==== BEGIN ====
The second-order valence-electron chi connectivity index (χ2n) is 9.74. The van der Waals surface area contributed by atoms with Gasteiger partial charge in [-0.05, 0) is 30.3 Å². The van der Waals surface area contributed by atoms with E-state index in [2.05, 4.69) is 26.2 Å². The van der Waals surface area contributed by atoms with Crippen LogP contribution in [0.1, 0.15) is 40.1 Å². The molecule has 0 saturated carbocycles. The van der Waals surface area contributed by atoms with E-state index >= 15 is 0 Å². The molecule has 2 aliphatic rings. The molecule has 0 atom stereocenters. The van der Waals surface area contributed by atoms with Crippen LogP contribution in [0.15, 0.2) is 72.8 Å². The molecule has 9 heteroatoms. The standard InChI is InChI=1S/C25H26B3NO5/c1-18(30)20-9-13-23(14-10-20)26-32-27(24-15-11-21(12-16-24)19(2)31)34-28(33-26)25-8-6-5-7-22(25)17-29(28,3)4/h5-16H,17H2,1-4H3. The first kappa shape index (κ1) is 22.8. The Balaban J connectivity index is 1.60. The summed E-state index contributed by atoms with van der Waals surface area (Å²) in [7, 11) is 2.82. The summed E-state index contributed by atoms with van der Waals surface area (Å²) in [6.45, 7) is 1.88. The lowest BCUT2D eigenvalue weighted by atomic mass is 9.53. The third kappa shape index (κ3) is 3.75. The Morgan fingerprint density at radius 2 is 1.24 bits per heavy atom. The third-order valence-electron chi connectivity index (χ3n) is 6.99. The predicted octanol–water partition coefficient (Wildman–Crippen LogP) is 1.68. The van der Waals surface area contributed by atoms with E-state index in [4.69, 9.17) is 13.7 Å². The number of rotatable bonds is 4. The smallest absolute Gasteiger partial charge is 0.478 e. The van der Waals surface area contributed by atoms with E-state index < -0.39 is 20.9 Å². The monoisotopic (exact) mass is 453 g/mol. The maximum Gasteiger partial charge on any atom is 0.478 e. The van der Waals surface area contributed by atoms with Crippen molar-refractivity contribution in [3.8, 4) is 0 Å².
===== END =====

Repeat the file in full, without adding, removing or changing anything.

The second-order valence-electron chi connectivity index (χ2n) is 9.74. The van der Waals surface area contributed by atoms with Gasteiger partial charge in [-0.05, 0) is 30.3 Å². The van der Waals surface area contributed by atoms with E-state index in [2.05, 4.69) is 26.2 Å². The van der Waals surface area contributed by atoms with Crippen LogP contribution in [0.1, 0.15) is 40.1 Å². The molecule has 0 saturated carbocycles. The van der Waals surface area contributed by atoms with E-state index >= 15 is 0 Å². The molecule has 2 aliphatic rings. The molecule has 0 atom stereocenters. The van der Waals surface area contributed by atoms with Crippen LogP contribution in [0.15, 0.2) is 72.8 Å². The molecule has 9 heteroatoms. The standard InChI is InChI=1S/C25H26B3NO5/c1-18(30)20-9-13-23(14-10-20)26-32-27(24-15-11-21(12-16-24)19(2)31)34-28(33-26)25-8-6-5-7-22(25)17-29(28,3)4/h5-16H,17H2,1-4H3. The first kappa shape index (κ1) is 22.8. The Balaban J connectivity index is 1.60. The summed E-state index contributed by atoms with van der Waals surface area (Å²) in [7, 11) is 2.82. The summed E-state index contributed by atoms with van der Waals surface area (Å²) in [6.45, 7) is 1.88. The lowest BCUT2D eigenvalue weighted by atomic mass is 9.53. The third kappa shape index (κ3) is 3.75. The Morgan fingerprint density at radius 2 is 1.24 bits per heavy atom. The third-order valence-electron chi connectivity index (χ3n) is 6.99. The predicted octanol–water partition coefficient (Wildman–Crippen LogP) is 1.68. The van der Waals surface area contributed by atoms with E-state index in [4.69, 9.17) is 13.7 Å². The number of rotatable bonds is 4. The smallest absolute Gasteiger partial charge is 0.478 e. The van der Waals surface area contributed by atoms with E-state index < -0.39 is 20.9 Å². The monoisotopic (exact) mass is 453 g/mol. The maximum Gasteiger partial charge on any atom is 0.478 e. The van der Waals surface area contributed by atoms with Crippen molar-refractivity contribution in [3.8, 4) is 0 Å².